It was after my father died when I was fourteen that books started to creep in. My mother, in her grief, became an alcoholic. I went back to school a week after my father died, stayed for a couple of months and when it became clear no one was at home I didn’t go back to school for most of the next year. On one of the last times I went, someone in the year below me was reading A Clockwork Orange. I asked to borrow it and I still have it.

When I first read it, it made no sense: the words made no sense, the time made no sense, but I was hooked by the energy.

And so the screenplays I wrote reflected that, about modern day gangs who had my Catholic guilt, but nothing else.

And while the lives of those around me were falling to bits, including my own, writing was a way to escape. There was nothing about the people I knew, nothing about lives affected by alcoholism and loss of love and loss of ability.

And this carried on all the way up until that story of the gambler on New Year’s Eve.

Today you could argue I’m making up for lost time. I wrote a short story collection where all the characters are working class. My first novel (the one I’d actually put my name to) concerns something we don’t talk about much: the educated working class. My second novel finds me writing about my family. I’ve had a few stories published and was nominated for The RA and Pin Drop Short Story Award2016. I’ve sent my work to agents, but have yet to be taken on. I will continue to send work. I do not know whether my class, or the stories I tell of them, is a barrier or not. I do not let that define me. I go on my own ethic of whether I am working hard enough, or not.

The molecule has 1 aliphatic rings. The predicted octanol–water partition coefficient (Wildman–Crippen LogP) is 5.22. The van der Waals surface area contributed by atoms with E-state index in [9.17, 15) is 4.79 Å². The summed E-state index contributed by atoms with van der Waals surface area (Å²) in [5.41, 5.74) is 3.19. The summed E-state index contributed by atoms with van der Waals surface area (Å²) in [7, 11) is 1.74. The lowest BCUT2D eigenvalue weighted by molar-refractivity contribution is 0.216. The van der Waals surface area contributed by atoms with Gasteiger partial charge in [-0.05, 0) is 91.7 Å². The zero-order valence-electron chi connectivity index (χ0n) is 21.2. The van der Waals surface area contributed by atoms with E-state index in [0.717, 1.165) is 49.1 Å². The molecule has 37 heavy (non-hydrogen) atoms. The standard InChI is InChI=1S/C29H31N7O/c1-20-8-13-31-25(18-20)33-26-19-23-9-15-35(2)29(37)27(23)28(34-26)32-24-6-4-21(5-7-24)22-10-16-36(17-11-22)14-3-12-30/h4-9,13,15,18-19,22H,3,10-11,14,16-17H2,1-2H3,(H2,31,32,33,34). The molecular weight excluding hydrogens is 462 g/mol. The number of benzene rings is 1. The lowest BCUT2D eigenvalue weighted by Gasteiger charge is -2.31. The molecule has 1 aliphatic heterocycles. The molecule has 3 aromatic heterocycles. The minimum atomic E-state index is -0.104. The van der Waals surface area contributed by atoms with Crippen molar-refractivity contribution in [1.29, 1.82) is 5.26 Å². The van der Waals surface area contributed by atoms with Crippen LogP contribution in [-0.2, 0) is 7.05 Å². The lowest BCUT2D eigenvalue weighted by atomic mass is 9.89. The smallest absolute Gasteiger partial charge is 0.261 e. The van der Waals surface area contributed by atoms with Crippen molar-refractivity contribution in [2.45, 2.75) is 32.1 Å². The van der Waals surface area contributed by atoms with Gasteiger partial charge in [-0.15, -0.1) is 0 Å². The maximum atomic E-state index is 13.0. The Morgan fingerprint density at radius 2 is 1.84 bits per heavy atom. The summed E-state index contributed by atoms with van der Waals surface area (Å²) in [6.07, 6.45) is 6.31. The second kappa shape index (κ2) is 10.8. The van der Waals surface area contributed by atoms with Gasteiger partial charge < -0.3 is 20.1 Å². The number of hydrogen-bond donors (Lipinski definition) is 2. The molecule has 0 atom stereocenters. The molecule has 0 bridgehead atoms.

CHRIS SIMPSON grew up in Bracknell and Slough. He has worked as a waiter, a cinema projectionist, a shoe salesman, an attendant in an amusement arcade, hiring out construction and demolition tools, a pasty seller, a caretaker for a primary school, a teaching assistant and a tutor. He was a collaborator on a sketch show and has performed as a stand-up comedian. 

He received a First in Creative Writing at BA level from Birkbeck University.

In 2016 he was nominated for the Royal Academy and Pin Drop Short Story Award 2016.

While living in Moscow he completed his first novel, “The Infinite Ache”. He now lives in London and is at work on his second, a horror-crime novel, “The Healer”.

“Part-Time Happiness” is his first collection comprising of seven short stories bookended by two novellas (currently unpublished). 

You can find him on Instagram: @writerblokewrites



Author: Carmen Marcus

As the daughter of a Yorkshire Fisherman and Irish Mother, my writing brings together the visceral and the magical. My debut novel #How Saints Die was published with Harvill Secker in 2017. It won New Writing North's Northern Promise Award as a work in progress and was longlisted for the Desmond Elliott Prize in 2018. My poetry has been commissioned by BBC Radio, The Royal Festival Hall and Durham Book Festival. As a child of an 80s council estate I am an advocate for working class writers and stories. I’m currently working on my first poetry collection The Book of Godless Verse and my next novel. I try to live up to the words of my first critic and primary school teacher ‘weird minus one house point.’